booming new mexico state university agricultural college slated for new facility construction and renovation
A New Mexico State University program that, according to a recent independent study, has a more than $266 million annual state economic impact, may soon see the construction of three modern research and learning facilities.
“The need here is really great,” says Rolando Flores, the dean of NMSU’s College of Agriculture, Consumer and Environmental Sciences.
“You can’t imagine the condition of the facilities we are right now working in,” continues Flores, noting that those structures are more than 30 years old and have outlived their usefulness.
“We have actually lost students because we don’t have the modern facilities we need to compete,” he adds.
All of that may change if New Mexico voters in November approve the $128 million General Obligation Bond D, which will provide funding for a series of higher education facility projects across the state.
Of that amount, $25 million will go for building a new Food Science, Security, and Safety Facility; along with a Biomedical Research Center; and Animal Nutrition and Feed Manufacturing Center.
Those facilities will be built at three different locations on the busy main NMSU Las Cruces campus.
In an interview this spring with the university’s Panorama magazine, NMSU System Chancellor Garrey Carruthers remarked that “after generations of use, many of our agricultural facilities are growing old and in need of repair.”
Passage of Bond D, continued Carruthers, will not only provide the funding needed for new facilities, but will also “add new dimensions to our research, including food safety and security.”
According to NMSU officials, a modern Food Science, Security, and Safety building will enhance the abilities of the College of Agricultural, Consumer and Environmental Sciences to expand its work in the areas of beer and wine-making, food processing, and dairy science.
The Biomedical Research Center will be built to provide research facilities for students throughout NMSU, but will also see work on cancer, obesity, and mosquito-borne virus issues.
The Animal Nutrition and Feed Manufacturing Facility will house courses in animal and range sciences, with space for the investigation of new food processes and blends.
“The facilities are all interconnected,” explains Flores. “In one, we are developing feeds for growing protein in this state, and I am talking about beef or any other kind of animal.”
“Then we go to the Food Science, Security, and Safety facility—and the major goal there is to increase value added,” Flores continues. “Finally, the biomedical center is where we can actually work with science, which is looking at how food affects you.”
The bond-funded work, says Flores, is more important than simply building improved facilities for NMSU students and faculty members, although it clearly means more modern and high-tech lab and classroom space.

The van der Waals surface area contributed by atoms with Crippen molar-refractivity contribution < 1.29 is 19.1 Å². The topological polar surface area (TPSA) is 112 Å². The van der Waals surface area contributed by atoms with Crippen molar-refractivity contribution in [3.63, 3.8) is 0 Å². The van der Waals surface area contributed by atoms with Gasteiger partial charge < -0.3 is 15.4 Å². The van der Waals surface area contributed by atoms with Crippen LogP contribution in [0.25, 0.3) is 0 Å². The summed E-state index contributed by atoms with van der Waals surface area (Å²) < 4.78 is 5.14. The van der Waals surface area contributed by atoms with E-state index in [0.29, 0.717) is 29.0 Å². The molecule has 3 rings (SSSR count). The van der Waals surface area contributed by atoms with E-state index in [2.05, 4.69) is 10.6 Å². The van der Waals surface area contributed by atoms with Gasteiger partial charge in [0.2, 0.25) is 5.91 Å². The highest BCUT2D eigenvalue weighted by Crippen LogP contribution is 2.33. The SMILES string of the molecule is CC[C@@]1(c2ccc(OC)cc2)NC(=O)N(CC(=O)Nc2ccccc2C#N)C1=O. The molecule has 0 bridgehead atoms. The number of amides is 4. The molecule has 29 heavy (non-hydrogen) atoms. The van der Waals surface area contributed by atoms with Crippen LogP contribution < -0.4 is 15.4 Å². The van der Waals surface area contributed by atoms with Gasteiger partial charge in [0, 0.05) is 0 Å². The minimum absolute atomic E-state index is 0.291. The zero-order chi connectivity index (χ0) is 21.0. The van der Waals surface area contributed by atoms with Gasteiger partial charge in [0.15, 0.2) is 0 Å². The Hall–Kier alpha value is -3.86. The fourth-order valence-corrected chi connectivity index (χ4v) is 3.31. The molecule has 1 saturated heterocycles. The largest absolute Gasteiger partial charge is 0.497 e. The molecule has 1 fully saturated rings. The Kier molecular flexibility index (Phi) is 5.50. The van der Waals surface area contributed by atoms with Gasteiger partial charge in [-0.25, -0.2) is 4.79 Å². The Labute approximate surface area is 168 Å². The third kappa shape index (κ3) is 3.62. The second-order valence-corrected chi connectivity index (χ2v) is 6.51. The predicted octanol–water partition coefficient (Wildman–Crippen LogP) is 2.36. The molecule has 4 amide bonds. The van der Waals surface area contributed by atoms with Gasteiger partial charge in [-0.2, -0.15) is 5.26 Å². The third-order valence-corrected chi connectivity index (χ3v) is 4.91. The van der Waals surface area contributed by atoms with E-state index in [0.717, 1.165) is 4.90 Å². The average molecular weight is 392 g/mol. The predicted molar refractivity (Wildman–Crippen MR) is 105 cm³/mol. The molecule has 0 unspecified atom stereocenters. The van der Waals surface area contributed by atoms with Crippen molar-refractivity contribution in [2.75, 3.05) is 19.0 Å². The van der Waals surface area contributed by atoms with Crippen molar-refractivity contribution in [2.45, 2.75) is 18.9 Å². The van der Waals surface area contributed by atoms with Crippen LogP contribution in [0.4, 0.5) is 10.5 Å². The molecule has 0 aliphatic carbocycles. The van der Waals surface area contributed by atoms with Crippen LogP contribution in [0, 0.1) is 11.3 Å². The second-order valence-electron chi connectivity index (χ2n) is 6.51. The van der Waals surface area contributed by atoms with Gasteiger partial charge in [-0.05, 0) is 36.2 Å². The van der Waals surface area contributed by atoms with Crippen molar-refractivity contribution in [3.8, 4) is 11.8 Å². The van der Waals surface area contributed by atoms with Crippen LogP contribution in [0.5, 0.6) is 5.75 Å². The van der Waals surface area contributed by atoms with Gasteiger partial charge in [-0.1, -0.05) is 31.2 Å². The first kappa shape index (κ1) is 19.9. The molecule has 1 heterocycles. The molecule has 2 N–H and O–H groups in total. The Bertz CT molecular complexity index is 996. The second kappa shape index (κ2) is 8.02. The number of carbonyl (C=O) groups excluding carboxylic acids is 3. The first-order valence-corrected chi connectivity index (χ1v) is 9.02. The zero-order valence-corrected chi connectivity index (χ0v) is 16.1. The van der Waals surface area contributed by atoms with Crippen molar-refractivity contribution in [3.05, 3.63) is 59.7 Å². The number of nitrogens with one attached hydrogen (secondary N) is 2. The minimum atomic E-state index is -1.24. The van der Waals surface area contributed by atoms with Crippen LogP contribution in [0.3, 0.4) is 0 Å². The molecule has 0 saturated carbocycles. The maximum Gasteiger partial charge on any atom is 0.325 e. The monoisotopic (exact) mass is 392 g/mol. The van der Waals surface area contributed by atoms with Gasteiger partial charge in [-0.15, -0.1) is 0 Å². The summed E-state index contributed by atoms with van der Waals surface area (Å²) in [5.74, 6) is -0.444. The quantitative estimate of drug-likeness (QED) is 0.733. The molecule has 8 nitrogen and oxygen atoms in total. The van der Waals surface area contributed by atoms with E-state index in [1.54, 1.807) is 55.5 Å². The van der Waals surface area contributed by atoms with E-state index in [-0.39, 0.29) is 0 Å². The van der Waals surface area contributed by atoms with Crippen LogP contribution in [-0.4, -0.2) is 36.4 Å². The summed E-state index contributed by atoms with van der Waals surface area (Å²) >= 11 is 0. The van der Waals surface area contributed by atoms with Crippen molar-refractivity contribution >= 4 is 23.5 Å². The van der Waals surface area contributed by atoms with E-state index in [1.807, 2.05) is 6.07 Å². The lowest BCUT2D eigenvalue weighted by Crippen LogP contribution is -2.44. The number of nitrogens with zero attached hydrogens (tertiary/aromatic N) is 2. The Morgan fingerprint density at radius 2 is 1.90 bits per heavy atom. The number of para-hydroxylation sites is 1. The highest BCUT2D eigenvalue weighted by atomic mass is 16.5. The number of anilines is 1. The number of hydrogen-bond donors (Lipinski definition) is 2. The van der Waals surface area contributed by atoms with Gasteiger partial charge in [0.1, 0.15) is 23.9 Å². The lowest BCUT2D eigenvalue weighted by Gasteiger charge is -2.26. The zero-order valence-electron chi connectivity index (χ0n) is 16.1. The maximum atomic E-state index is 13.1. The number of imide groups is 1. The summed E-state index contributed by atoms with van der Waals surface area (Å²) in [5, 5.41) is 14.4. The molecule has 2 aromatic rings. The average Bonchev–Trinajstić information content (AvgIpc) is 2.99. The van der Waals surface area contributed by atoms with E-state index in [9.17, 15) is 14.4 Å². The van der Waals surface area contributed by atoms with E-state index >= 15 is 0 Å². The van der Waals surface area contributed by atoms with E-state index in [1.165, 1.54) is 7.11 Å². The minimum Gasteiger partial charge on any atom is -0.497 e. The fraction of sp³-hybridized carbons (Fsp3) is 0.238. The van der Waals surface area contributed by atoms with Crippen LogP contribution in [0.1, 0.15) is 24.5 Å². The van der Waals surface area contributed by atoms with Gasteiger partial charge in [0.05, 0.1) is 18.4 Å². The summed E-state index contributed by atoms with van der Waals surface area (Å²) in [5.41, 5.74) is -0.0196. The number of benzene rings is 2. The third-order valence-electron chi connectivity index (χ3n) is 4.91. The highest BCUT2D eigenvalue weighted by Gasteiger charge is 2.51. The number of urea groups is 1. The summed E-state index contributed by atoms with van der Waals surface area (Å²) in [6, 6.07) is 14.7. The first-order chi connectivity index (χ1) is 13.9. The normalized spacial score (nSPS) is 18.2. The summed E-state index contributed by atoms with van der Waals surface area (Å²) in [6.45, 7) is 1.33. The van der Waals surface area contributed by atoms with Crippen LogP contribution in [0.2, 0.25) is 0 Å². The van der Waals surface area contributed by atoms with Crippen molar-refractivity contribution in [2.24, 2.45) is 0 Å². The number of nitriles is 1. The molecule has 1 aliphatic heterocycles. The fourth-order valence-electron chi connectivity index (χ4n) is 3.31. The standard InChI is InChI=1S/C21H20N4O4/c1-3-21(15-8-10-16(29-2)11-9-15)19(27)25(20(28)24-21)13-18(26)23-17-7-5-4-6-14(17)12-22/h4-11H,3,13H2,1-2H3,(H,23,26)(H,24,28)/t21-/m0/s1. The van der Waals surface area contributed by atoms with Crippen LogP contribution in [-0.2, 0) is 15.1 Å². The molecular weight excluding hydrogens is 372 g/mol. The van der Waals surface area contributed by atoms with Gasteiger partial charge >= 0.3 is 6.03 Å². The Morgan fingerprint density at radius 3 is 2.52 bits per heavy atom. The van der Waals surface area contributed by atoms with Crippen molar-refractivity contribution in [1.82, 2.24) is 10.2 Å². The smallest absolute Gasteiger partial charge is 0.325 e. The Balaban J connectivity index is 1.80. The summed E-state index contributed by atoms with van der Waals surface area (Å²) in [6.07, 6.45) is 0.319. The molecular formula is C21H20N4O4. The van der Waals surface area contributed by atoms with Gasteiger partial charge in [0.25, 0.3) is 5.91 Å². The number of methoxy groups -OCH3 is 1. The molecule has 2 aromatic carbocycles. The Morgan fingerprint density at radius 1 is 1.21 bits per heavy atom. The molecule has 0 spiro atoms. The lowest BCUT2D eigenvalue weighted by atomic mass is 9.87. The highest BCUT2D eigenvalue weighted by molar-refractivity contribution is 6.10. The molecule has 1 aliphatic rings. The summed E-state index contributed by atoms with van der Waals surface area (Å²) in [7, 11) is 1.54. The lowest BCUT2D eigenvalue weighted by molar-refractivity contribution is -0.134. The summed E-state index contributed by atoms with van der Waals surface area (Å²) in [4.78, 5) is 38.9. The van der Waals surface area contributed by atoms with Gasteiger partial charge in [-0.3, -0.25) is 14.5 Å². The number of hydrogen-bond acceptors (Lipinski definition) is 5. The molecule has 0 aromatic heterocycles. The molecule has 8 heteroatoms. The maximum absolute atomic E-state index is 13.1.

It is also a response to the university’s role in the larger challenge of providing food for a growing world.
“We are at a point in the history of agriculture in New Mexico where we cannot just do remedial stuff,” says Flores, “we need to get ready for big changes, retake control of our agriculture, and position it in New Mexico for the future.”
In September the Columbus, Ohio-based TEConomy Partners, a management consulting company, evaluated NMSU’s overall College of Agricultural, Consumer, and Environmental Services and judged the institution as a “unique and valuable resource for the state.”
The report also noted that the continuing number of students who study and graduate at the college “helps ensure the agbioscience industry in New Mexico remains globally competitive, and that the education of students provides a broad range of benefits to the individual, to society at large, and to the State of New Mexico.”
Through the College of Agricultural, Consumer and Environmental Sciences, NMSU also partners with any number of government agencies, private industry, and the surrounding community both in conducting research as well as providing tomorrow’s workforce.
This means, according to the TEConomy report, that the “hard work of ranchers, farmers, and processors,” is both supported and enhanced by the school’s “agbioscience research, developing new technologies and practice innovations.”
Passage of the general bond will also provide additional funding to the tune of $1.4 million for facility construction, renovations, and upgrades on the NMSU campus in Alamogordo; $1.6 million for the Carlsbad campus; $1.5 million for the Grants campus; along with $1.7 million for a variety of projects at Dona Ana Community College.
By Garry Boulard